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[81] could do, in our blind bewilderment, was to “pray that God would have mercy on the crew.” The irresistible force which operated here was the military honor to obey his orders, which actuated the leader of the charge, that noble, chivalrous, fearless, high-toned gentleman and old army officer, General George E. Pickett, and the pride and courage of the Army of Northern Virginia, which made them eager to try to do whatever General Lee ordered.

It was a charge upon the enemy's centre, made by Pickett's division and Heth's, advancing in two lines; Pickett on the right, Wilcox's brigade marching in rear of Pickett's to guard that flank, and Heth's division was supported by Lane's and Scales' brigades under General Trimble. I was far in advance of the main Confederate line, and could see along both the advancing Confederates and those of the enemy lying couchant to resist their charge.

Our troops moved steadily under a heavy fire, the main attack being against the left centre of the enemy. The enemy's artillery, which had slackened just previous to the charge, now reopened with renewed energy, whilst our batteries slackened theirs because of decreased ammuniton, which enabled the enemy to move their infantry from other portions of the field, reinforcing their front and moving to attack the flanks of the assailing force. But in spite of all this, the first line of the enemy was reached by our men and taken possession of, a large number leaping over and dashing at the second line, a great number sheltering themselves behind the stone walls or fortifications of the first line. But all this was but momentary, for the enemy, rushing their reinforcements, overpowered our men; the most advanced, or most of them, threw down their arms and surrendered, as also did many behind the first line captured. The rest fled in confusion, and what is known as Pickett's charge was over, with no results but the exemplification of the spirit and daring of our people. The enemy did not pursue, but rested content with the success so miraculously given to them. I looked around on my command, very few of whom were aware of the tremendous sacrifice that had been consummated. They were all in place, and needed but to be called to be ready, and seeing no necessity for arousing them I said not a word, but let them rest on.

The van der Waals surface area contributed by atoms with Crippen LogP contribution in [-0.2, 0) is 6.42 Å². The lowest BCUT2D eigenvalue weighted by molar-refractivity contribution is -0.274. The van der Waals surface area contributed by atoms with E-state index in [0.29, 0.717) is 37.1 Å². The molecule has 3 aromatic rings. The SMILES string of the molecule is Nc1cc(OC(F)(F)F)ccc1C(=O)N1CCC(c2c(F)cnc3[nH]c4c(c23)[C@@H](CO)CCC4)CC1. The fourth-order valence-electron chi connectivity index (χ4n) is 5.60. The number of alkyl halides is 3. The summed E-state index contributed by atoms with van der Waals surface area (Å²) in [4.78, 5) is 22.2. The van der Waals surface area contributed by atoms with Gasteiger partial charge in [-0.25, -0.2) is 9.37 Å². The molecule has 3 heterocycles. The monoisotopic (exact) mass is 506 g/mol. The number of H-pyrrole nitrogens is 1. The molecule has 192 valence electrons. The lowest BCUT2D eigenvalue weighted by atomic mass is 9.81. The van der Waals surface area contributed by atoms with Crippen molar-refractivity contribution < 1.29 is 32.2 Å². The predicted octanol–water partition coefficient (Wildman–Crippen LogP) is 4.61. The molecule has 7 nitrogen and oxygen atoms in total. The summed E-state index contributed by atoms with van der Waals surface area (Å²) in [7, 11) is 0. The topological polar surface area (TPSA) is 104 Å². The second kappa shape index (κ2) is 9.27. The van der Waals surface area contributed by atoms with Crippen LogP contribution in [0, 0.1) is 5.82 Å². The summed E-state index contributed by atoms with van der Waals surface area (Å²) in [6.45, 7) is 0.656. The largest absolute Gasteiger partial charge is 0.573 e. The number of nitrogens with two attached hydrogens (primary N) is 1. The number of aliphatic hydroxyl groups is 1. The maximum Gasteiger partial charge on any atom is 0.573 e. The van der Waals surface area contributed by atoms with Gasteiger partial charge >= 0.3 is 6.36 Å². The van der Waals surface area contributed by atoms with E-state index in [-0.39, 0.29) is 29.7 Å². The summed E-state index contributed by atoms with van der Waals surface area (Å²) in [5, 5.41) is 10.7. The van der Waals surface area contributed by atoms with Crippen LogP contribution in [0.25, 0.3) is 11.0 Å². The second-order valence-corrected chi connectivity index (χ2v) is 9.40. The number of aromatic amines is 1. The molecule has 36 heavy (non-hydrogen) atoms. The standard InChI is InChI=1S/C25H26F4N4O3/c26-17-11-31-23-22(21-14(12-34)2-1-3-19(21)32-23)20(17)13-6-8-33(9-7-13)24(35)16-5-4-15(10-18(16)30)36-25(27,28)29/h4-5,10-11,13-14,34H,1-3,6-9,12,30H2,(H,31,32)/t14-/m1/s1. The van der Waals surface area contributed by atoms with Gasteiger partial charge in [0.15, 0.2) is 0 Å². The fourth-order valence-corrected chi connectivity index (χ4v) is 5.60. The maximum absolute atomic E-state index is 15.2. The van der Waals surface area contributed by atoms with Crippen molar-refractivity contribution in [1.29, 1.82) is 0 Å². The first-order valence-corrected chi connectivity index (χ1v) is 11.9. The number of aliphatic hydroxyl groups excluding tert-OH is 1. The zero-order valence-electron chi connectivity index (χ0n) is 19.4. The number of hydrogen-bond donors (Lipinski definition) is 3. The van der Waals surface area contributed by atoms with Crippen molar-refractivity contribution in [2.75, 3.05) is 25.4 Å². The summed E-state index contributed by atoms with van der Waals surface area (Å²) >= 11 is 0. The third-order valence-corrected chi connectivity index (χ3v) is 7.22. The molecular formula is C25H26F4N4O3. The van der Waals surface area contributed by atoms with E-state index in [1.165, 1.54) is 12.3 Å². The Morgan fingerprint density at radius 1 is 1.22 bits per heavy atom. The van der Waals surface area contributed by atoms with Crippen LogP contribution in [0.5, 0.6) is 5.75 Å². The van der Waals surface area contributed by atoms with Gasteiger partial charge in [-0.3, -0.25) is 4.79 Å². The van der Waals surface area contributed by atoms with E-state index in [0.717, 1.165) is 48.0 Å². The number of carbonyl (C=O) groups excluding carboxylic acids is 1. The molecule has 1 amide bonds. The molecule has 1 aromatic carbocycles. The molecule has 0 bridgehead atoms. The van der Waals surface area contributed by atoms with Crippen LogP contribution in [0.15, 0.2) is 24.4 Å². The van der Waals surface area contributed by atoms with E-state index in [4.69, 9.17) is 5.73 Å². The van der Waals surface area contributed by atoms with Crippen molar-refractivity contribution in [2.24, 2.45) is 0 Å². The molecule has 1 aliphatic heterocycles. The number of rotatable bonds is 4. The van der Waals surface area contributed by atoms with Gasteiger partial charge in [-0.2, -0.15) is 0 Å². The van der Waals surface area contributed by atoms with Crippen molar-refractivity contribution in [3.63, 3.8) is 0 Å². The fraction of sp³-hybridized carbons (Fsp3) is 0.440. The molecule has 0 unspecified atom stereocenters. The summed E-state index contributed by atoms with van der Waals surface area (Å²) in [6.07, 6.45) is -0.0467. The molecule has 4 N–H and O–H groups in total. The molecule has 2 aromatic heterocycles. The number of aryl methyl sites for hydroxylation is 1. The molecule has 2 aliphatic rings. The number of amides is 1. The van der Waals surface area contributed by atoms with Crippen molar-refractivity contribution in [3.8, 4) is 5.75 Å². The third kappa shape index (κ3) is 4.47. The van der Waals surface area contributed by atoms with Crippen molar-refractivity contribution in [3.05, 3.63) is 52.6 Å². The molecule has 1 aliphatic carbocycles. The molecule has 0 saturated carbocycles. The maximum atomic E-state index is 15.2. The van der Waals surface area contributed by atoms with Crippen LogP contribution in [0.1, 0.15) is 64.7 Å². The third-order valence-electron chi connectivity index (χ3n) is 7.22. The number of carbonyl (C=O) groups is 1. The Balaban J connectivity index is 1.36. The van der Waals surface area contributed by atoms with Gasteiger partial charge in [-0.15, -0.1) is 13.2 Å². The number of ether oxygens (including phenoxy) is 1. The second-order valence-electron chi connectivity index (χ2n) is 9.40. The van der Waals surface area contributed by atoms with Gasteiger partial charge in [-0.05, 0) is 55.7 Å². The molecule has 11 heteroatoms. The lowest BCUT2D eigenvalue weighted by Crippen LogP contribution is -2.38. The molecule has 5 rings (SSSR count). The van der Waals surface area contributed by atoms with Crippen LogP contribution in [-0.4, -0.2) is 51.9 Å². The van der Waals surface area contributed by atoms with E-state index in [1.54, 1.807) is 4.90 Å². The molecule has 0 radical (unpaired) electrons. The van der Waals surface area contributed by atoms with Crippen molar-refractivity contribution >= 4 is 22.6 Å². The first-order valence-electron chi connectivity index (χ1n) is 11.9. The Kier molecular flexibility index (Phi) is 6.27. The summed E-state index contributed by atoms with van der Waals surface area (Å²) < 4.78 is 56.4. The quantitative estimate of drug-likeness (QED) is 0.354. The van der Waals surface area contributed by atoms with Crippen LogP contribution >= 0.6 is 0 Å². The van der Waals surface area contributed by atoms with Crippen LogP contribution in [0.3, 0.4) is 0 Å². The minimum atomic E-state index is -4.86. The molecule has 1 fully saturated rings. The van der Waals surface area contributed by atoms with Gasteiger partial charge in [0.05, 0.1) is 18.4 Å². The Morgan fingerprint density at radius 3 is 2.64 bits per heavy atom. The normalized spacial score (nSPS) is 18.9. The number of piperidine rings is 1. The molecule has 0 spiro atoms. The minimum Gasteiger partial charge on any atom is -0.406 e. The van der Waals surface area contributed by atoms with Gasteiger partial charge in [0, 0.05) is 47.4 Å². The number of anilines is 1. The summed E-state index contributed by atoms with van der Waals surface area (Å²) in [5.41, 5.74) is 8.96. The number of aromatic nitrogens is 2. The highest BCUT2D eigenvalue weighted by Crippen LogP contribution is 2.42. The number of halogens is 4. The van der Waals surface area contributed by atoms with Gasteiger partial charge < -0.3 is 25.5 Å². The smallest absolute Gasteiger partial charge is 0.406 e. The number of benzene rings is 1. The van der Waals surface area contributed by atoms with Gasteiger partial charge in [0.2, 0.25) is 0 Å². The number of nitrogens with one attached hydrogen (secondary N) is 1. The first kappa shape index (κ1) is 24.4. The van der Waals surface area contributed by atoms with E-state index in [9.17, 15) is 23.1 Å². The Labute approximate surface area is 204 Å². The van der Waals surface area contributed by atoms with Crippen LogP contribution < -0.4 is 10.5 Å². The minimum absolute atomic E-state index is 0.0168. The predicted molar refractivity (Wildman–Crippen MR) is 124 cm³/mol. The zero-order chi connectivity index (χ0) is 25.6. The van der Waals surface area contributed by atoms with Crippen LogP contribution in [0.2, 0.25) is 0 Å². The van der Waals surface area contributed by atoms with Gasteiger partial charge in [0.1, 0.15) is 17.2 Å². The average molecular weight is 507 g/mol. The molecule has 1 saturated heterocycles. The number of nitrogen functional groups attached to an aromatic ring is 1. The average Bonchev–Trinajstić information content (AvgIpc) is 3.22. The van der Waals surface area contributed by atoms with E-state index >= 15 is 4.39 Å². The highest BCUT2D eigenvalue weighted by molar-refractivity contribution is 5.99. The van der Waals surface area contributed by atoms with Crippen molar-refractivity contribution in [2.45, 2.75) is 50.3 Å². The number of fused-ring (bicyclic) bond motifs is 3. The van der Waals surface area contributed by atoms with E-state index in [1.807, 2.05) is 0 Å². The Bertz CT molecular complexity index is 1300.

General Lee, in his report, says, in reference to this charge of Pickett's:

The general plan was unchanged (that is, the plan of the 2d). Longstreet, reinforced by Pickett's three brigades, which arrived near the battlefield during the afternoon of the 2d, was ordered to

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George E. Pickett (7)
Fitzhugh Lee (2)
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2nd (1)
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